Is that enough nannying for you?
    If you dance barefoot on the broken glass of undefined behaviour, you've got to expect the occasional cut.
    If at first you don't succeed, try writing your phone number on the exam paper.
    I support http://www.ukip.org/ as the first necessary step to a free Europe.

  7. #7
    Registered User axon's Avatar
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    Originally posted by Salem
    Threads merged.

    OK, 3 of the functions contain this loop, and one other line of code
    Code:
    for ( int i = 0 ; i < current ; i++ )
    Is that enough nannying for you?
    Or they could be done recursively.

    Salem or Prelude, what would be the advantage/disadvante of using recursion here versus a for/while loop approach?

    some entropy with that sink? entropysink.com

    there are two cardinal sins from which all others spring: Impatience and Laziness. - franz kafka

  8. #8
    Code Goddess Prelude's Avatar
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    >Salem or Prelude, what would be the advantage/disadvante of using recursion here versus a for/while loop approach?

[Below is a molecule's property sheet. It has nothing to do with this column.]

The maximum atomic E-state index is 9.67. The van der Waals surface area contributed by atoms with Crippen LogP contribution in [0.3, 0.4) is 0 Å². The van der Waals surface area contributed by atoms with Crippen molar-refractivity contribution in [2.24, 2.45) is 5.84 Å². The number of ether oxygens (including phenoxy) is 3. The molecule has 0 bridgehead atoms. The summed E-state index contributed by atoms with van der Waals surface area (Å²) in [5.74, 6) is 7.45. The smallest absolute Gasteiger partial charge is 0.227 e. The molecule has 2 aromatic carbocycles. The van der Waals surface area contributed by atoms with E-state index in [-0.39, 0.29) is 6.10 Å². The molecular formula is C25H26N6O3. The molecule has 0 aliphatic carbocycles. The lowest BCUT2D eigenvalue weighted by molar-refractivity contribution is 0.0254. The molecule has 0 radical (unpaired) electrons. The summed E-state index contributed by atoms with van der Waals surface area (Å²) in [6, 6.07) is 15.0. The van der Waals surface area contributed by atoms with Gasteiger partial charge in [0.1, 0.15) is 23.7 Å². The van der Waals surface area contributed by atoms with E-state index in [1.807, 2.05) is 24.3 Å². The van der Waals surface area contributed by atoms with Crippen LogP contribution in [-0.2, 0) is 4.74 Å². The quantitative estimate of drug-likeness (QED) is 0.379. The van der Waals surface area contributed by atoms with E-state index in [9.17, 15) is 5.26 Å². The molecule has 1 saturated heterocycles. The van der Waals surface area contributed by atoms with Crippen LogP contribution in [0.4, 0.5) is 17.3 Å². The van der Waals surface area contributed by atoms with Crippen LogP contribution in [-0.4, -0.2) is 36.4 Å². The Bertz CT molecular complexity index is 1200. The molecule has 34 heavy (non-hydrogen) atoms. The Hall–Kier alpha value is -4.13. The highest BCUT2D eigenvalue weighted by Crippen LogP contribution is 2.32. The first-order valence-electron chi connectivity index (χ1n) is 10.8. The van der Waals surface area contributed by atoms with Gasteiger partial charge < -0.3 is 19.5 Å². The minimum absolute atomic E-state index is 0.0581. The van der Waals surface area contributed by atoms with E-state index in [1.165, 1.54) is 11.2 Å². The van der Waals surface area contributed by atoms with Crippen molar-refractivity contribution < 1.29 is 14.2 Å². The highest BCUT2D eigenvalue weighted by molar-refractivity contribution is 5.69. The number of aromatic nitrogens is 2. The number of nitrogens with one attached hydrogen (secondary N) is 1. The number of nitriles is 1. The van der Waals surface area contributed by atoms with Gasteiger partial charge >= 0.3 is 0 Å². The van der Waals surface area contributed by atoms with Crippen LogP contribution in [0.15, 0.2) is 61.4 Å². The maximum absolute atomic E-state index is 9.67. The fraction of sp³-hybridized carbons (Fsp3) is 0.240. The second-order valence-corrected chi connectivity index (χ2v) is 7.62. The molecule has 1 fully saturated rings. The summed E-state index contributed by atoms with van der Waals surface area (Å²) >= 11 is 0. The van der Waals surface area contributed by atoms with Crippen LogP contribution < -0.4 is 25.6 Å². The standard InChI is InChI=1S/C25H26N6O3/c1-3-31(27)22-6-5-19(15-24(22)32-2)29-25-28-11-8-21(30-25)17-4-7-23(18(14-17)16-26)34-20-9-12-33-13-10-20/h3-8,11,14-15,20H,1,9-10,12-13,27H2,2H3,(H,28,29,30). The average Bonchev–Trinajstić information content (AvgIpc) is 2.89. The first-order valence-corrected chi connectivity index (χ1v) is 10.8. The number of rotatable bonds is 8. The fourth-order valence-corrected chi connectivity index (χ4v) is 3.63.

Recursion would be rather stupid for this use. You are basically calling a function for each integer in the array, this is quite a bit more overhead for processing each element than a loop. That alone gives you performance problems and potential breakdown. Recursion doesn't buy you anything when it comes to clarity or code size either, so there's no advantage and severe disadvantage. No point in even considering a recursive solution.
    My best code is written with the delete key.

  9. #9
    Registered User axon's Avatar
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    at what instances then would recursion be used within the list ADT...for one of my exams I had to write a recursive fuction which deletes all nodes of a list with a certain value, as well as a recursive fuction which takes two list pointers ad combines them into a single ordered list.